The family of Kay Lynn Jackson, who was raped and killed along the Boise Greenbelt in 1998, was silent during and after court Friday. But in a victim impact statement read by 4th District Judge Ronald Wilper, her family said: The defendant will have to sit and think about what he has done for the rest of his life behind prison walls.
Fridays hearing was the conclusion to one of Boises most infamous cold cases, with Wilper giving Patrick Jon Zacharias two life sentences.
Thanks goodness for the miracle of modern science, where DNA finally pointed the finger at you, Mr. Zacharias, for the horrible crime you committed, Wilper said.
Jackson, 22, was stabbed to death under the Americana Boulevard bridge on April 5, 1998, as she walked to church on Palm Sunday morning.
For almost 15 years, Boise police detectives spent thousands upon thousands of hours following up thousands of leads, Wilper said.
When the Idaho State Police lab got a match on a DNA sample in 2012 from Jacksons murder, Zacharias already was serving a life sentence without parole at the Idaho Correctional Center after being convicted of lewd conduct with a minor.
During the initial investigation into Jacksons murder, investigators sent DNA from the suspected killers semen to law enforcement databases around the country. They got no results.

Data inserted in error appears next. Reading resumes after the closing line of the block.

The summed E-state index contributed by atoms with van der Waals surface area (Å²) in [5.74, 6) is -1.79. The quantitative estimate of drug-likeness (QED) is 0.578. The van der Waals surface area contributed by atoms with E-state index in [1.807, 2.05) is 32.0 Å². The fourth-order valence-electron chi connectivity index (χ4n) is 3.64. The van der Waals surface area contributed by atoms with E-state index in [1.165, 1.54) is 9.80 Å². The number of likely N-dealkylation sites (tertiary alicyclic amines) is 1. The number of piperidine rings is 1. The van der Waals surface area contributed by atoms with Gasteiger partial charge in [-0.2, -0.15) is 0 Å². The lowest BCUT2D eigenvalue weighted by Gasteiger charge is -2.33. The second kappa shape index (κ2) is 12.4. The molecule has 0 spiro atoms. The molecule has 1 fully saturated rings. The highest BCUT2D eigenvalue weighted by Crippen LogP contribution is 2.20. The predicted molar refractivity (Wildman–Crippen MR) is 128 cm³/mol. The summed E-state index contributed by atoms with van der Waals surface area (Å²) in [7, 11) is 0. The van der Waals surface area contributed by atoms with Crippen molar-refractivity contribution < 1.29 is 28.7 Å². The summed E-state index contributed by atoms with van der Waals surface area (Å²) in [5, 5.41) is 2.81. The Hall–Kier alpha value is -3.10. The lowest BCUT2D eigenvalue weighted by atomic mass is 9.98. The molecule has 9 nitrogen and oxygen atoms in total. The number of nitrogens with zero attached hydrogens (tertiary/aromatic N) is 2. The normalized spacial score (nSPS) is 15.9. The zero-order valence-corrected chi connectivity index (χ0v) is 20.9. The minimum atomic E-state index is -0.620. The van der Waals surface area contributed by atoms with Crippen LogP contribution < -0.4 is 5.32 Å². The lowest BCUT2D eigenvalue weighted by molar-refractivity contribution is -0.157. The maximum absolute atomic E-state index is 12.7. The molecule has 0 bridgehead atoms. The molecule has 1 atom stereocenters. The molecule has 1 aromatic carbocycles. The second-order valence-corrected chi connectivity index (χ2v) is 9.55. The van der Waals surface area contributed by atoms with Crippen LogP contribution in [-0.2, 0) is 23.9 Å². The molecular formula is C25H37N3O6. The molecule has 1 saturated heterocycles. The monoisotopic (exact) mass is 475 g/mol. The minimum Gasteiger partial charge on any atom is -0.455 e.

When Zacharias, 40, was processed into prison in 2007 in the lewd conduct case, officials collected a DNA sample and sent it to the state police.
Due to a backlog, it was five years before the ISP lab processed the sample.
A grand jury indicted Zacharias in April; he pleaded guilty to Jacksons rape and murder in December.
As part of the plea agreement, the state agreed not to seek the death penalty and Zacharias agreed to serve two consecutive fixed life sentences without the possibility of parole and to waive all appeals.
Jacksons parents and younger sister attended the sentencing but declined to make a statement before the judge or to speak to the media.
Ada County Deputy Prosecuting Attorney Scott Bandy told the judge that Zacharias is still an extreme danger to society and that anything less than life in prison depreciates the significance of the crime.
This is clearly the act of a person with a depraved heart, Bandy said.
When asked by the judge whether he wanted to make a statement, Zacharias replied, I dont feel any words I can say can redeem me, so I dont have anything to say.